Two of the most iconic voices of the Bakersfield sound, Dwight Yoakam and Merle Haggard had a musical kinship that ran deep. Their many collaborations included “Beer Can Hill” (also with Buck Owens), and a remake of “Swinging Doors,” with Yoakam also covering several of the Hag’s songs over the years including “Holding Things Together,” which contains what he deems the ultimate verse in all of music. Here are Yoakam’s poignant, passionate words about the late legend, as told to Rolling Stone‘s Patrick Doyle.
To say Merle Haggard was one of the very greatest would be an inadequate understatement. The word ‘genius’ is used too often to describe people. But I would put Merle Haggard’s artistic genius up against anybody in history, in terms of pop culture and chronicling human experience, love and loss, and the gamut of human emotion.
I’ve been posting a lot of [Haggard] songs for fans. I started thinking about his ability to transcend all the tragedy in his personal life. It started with his father dying when he was 10 years old. He was coming home from church with his mother on a Wednesday night; his father had not gone to church with him. His father was at the kitchen table. He wasn’t moving, and they realized there was something wrong. His father was shockingly young [when he died], in his early Forties, I believe. He had a stroke just from the life he had lived trying to help his family survive. He was migrant worker and it was a tough work for those migrant Okies who had blown out of the Dust Bowl when they moved to California.
Merle’s sister said that [their father’s death] probably shaped him more than any other event in his life. It overwhelmed him. He talked about witnessing the strongest man on earth, his father, in this state — and he was completely helpless. He passed away a few days after that, and Merle couldn’t contain himself. He never settled down as a young teenager. It was a very Steinbeck world — Grapes of Wrath was the world he was literally born into, the labor camps. He wrote about it on “Mama’s Hungry Eyes”:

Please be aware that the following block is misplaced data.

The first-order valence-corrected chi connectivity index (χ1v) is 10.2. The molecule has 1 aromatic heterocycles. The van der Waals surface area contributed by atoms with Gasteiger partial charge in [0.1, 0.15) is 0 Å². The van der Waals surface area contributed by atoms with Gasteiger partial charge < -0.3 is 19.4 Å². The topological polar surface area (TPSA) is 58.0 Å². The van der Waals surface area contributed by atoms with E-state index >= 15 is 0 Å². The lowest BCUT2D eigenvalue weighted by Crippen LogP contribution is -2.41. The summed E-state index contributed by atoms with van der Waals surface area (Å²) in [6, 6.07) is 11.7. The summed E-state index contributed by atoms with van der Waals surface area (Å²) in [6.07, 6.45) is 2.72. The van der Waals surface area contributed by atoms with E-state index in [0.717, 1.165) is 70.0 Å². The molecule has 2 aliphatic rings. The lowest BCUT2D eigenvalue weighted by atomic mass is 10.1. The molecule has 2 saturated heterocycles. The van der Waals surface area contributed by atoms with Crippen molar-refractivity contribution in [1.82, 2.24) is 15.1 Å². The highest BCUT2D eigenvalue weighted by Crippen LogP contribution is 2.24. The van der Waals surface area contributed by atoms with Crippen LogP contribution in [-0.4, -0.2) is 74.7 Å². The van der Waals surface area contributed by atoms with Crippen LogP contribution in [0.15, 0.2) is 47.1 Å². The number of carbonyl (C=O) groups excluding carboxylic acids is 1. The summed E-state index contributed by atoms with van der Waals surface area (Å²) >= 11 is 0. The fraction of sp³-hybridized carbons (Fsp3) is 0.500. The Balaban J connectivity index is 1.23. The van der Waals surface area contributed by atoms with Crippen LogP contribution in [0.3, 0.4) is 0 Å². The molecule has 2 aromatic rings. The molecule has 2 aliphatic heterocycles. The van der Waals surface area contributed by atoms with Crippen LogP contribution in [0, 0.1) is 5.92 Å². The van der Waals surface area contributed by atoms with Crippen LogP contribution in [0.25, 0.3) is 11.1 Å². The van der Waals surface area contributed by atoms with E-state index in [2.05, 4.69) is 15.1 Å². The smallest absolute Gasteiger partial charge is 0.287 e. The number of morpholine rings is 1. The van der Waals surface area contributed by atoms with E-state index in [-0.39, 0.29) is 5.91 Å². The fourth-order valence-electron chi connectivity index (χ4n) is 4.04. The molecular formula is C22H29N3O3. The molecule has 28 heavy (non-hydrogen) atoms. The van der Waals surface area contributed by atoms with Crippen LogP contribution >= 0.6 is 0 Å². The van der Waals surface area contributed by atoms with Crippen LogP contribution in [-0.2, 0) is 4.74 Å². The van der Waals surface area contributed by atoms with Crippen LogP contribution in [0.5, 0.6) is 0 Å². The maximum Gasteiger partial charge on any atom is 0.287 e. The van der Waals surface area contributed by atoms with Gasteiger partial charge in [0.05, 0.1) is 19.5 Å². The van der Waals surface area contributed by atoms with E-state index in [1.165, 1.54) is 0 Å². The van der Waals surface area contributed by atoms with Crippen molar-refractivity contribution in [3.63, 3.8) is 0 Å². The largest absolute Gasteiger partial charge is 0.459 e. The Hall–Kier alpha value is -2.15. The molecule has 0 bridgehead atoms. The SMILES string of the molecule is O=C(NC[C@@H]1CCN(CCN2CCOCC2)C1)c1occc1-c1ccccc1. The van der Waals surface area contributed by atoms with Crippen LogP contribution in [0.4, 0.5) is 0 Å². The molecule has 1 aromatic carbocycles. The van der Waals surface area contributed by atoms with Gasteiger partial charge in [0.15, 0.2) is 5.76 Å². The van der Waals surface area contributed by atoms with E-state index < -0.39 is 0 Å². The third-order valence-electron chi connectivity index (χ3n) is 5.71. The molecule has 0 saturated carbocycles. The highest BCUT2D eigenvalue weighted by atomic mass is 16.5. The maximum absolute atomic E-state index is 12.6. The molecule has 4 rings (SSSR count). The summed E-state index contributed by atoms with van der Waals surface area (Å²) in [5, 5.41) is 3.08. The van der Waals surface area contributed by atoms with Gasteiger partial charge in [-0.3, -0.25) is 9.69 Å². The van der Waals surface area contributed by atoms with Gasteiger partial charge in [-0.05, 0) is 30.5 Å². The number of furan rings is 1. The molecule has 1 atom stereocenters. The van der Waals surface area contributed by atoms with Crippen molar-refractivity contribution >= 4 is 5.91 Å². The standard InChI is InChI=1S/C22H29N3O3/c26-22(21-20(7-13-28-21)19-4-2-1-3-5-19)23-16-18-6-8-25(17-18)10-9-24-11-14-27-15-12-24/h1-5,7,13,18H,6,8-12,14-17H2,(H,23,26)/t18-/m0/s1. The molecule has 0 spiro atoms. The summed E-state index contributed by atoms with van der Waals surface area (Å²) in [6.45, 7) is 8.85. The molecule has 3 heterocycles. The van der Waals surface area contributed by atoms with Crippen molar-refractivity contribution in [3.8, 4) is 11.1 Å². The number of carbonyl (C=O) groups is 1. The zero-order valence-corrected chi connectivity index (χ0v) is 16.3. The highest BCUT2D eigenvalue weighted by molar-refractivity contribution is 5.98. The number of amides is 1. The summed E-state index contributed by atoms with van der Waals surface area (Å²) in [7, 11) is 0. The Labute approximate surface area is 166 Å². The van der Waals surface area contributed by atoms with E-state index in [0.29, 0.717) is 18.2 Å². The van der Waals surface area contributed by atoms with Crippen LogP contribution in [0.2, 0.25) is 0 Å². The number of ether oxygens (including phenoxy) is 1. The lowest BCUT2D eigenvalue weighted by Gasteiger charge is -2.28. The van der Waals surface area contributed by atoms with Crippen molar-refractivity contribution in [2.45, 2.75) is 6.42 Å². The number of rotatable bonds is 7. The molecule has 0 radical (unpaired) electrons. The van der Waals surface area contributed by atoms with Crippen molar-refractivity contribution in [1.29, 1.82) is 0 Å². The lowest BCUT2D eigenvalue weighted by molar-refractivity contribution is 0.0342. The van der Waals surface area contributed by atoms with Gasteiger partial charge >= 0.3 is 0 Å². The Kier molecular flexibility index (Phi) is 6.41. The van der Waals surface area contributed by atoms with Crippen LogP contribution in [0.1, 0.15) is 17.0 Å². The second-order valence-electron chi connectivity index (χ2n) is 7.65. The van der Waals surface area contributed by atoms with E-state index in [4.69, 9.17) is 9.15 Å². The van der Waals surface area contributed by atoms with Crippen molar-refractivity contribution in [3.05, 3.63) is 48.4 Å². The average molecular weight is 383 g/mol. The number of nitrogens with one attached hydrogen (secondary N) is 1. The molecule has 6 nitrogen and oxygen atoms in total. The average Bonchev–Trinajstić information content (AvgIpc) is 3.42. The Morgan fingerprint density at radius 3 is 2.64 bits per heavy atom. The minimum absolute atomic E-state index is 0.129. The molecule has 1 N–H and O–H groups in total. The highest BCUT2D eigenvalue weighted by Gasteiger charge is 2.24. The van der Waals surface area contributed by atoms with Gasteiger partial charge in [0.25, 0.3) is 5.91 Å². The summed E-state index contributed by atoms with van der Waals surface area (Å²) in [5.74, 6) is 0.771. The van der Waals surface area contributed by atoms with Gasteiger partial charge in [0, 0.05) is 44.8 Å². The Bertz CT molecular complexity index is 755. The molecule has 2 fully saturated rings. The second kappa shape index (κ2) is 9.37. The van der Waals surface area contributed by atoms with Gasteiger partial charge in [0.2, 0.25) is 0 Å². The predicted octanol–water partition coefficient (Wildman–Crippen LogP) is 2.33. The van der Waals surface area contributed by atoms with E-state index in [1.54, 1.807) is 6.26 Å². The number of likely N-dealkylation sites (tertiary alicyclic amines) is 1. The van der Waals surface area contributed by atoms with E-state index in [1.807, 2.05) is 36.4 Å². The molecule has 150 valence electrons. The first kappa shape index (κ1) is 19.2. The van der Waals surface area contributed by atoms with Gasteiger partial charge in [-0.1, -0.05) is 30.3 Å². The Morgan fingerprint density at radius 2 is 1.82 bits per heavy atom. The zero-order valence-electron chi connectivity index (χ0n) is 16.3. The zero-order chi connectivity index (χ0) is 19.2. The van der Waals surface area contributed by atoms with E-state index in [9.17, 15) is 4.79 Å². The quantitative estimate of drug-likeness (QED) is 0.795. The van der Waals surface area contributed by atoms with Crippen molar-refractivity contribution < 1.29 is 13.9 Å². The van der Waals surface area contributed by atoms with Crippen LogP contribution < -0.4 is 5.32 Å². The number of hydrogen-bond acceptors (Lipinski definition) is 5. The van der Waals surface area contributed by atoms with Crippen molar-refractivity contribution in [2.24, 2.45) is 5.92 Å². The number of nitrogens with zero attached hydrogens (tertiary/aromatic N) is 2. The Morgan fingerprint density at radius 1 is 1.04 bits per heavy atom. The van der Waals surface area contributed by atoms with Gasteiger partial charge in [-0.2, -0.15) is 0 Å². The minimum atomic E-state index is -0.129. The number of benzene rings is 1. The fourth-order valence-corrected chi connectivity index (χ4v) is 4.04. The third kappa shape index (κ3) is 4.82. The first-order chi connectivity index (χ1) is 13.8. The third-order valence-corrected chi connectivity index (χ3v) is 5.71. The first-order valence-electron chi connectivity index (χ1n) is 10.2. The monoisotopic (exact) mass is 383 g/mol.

A canvas covered cabin in a crowded labor camp
Stand out in this memory I revived;
Cause my daddy raised a family there, with two hard working hands
And tried to feed my mama’s hungry eyes
It’s one of the songs that shaped my experience as a songwriter and taught me what the standard should be for expressing the emotions about the human experience, the shared experiences we have.
His real life was larger than life. I think he was 19 when he was arrested. He used to laughingly say it was one of the stupidest burglaries ever attempted: He broke into a bar that he and a buddy had been drinking in earlier. They were drunk and tried to break into the safe while the bar was still open, so they were caught red-handed. He’d been in a juvenile hall over the years; he had a lot of trouble. I was always taken with Merle by the conflict of his desire to like people and the scar that he carried from that prison experience at such a young age. That wouldn’t allow him to fully trust anybody ever, it seemed. And out of that dichotomy came these songs.
He never really escaped being the fugitive that he was in life. A lot of people didn’t know he had been in prison at that point. He didn’t talk about it publicly; he was ashamed of it. And Johnny Cash famously told him on his show in ’69 or ’70. . . He said, “Merle, I think you owe it to yourself and the public to talk about your life.” Because that’s where Merle saw Johnny the first time, at one of the prison shows [Cash] performed in San Quentin, when Merle was a 20-year-old inmate. Of course, he wrote “Mama Tried,” which was kind of a fictionalized account of that experience. The other one is “Sing Me Back Home”: